Jambo Africa Online’s Publisher, SAUL MOLOBI, goes back to his rural home village to spend time with a conscientious young man who is determined to use sport as an outlet for community development – to deal particularly with social malice that bedevils the youth such as crime.
I had the privilege of my country granting me a diplomatic posting to Milan in Italy from March 2012 to end June 2016. Although I was largely driving economic diplomacy in the entire northern regions of Italy as they are the country’s economic hubs, I had to focus also on the cultural and sporting diplomacy – considering that in terms of South Africa’s public service architecture, these sectors form part of the Economic Cluster and not the Social Cluster. So it was just about my personal choice as an ardent cultural activist that I found myself promoting our country’s cultural productions across the north Italy.
Although I am not a soccer fan, being in Milan I had to covet the two biggest teams – Inter and AC Milan. As both teams invited me as their guest and taking me through their history to entice my interest. Yes, I also visited Juventus in Turin because Steve “Kalamazoo” Mokone – also nicknamed “The Black Mentor – defied all odds to go play for this team and others in the United States.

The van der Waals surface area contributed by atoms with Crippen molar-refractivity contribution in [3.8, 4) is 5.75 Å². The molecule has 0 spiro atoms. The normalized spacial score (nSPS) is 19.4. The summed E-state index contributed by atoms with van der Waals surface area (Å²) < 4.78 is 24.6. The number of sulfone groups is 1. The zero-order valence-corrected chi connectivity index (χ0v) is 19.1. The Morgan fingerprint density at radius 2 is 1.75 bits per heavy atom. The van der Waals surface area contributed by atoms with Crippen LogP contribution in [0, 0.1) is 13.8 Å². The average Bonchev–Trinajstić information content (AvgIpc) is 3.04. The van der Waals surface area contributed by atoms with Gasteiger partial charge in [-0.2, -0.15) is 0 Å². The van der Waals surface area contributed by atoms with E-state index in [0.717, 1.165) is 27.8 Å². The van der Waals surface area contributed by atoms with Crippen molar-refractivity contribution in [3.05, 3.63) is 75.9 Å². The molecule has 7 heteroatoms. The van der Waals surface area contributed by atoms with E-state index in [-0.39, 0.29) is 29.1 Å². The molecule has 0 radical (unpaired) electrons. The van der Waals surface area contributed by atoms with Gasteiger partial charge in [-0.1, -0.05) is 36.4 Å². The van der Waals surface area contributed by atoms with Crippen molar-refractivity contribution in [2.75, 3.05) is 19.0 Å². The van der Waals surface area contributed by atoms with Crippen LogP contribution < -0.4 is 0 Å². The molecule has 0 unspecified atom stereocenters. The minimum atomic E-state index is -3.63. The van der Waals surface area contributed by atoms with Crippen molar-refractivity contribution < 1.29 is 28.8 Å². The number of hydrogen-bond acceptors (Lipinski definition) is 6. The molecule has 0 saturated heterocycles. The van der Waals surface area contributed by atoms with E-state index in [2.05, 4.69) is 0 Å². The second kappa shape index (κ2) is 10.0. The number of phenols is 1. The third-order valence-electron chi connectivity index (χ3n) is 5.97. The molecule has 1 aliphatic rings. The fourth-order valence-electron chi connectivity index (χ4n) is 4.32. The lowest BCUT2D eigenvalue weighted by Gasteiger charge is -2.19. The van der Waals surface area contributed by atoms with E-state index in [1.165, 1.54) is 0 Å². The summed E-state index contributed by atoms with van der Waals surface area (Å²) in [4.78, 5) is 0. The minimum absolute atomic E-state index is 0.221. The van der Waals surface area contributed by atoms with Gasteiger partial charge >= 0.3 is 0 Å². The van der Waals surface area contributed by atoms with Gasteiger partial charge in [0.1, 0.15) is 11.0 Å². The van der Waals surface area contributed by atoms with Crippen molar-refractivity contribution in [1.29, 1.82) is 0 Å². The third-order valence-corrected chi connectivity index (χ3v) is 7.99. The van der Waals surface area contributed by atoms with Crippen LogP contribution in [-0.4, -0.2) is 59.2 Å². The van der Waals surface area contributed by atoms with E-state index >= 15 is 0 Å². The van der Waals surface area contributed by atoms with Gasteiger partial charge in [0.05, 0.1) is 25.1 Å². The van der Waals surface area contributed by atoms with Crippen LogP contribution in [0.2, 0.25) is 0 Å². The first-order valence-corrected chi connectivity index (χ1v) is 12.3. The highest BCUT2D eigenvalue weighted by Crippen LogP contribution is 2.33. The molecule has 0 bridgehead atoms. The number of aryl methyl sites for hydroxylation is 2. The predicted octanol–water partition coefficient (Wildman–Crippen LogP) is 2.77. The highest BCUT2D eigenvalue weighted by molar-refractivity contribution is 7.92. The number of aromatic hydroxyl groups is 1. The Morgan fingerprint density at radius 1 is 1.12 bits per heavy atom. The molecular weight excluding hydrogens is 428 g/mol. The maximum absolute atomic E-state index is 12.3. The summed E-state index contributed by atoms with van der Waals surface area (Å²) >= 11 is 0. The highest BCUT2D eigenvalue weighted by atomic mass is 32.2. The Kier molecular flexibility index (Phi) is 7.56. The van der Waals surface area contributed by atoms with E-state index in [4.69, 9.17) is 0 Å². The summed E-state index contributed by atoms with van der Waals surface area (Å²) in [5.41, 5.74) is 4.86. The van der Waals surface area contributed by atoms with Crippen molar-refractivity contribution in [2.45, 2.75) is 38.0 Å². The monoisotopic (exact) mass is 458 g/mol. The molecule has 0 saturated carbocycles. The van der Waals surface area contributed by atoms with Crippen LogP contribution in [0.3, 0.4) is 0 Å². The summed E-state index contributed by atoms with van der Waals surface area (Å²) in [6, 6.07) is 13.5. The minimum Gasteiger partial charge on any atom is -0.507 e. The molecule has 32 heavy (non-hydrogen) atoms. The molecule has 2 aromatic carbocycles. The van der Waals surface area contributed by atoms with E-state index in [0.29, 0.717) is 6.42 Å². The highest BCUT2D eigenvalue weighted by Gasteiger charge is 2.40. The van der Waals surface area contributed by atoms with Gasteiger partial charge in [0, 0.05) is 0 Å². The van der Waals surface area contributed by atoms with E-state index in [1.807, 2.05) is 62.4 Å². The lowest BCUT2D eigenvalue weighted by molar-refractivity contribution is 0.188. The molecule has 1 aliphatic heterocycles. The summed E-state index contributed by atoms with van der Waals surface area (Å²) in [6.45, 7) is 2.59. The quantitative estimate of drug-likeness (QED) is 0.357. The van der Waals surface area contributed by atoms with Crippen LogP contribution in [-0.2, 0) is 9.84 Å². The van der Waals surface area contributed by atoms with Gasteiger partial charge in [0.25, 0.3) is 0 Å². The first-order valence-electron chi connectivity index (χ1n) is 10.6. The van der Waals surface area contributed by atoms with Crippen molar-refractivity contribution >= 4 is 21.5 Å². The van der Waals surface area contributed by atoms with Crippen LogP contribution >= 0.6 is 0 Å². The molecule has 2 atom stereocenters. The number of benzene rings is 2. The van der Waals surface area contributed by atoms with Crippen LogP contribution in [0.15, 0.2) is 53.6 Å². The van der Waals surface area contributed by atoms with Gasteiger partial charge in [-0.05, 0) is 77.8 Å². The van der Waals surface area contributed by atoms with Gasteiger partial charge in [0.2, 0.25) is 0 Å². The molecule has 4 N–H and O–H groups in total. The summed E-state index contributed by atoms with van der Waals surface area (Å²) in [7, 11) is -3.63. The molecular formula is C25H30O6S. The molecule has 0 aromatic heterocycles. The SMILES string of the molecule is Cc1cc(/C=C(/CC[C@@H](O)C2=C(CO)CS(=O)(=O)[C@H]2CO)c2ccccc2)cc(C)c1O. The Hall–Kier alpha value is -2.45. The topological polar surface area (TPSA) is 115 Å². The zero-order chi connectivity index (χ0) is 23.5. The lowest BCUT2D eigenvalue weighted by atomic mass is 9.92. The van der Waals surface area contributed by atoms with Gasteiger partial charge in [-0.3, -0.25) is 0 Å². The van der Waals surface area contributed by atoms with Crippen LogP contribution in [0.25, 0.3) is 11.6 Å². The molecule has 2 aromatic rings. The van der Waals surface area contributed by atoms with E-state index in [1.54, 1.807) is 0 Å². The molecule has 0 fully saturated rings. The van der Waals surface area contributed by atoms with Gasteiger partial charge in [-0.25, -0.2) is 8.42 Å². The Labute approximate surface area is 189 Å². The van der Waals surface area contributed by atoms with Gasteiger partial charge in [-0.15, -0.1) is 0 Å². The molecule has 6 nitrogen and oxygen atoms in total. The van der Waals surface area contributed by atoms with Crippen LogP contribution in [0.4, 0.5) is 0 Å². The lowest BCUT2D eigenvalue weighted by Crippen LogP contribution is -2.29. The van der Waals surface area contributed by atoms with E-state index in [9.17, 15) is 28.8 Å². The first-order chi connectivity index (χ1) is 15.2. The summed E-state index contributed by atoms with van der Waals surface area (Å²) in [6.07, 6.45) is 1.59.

I found myself falling in love with Inter simply because of their extensive social responsibility programme, aptly called Inter Campus, which uses soccer as a potent tool to bring meaning into the life of the youth and to try to remove them from the streets and waywardness often associated with youth behaviour. They had branches in many parts of the world though what was worrying for me was that they were present in only three African countries – namely, Angola, Cameroon and Egypt. Being their recently acquired fan, we convinced them they needed to establish a branch in South Africa.
As Limpopo’s Sekhukhune district was once a nodal point during my previous life in this province – of my formative years as I studied at the local university there – I pushed for Inter campus to be based in this rural hinterland. We brought the former legendary soccer player, Thomas Madigage, to be the host of the branch. We won the Sekhukhune District Municipality’s endorsement. Unfortunately, Thomas passed on in a fatal accident on his way from a meeting with the municipality two months before the envisaged launch of this youth development initiative, Inter Campus.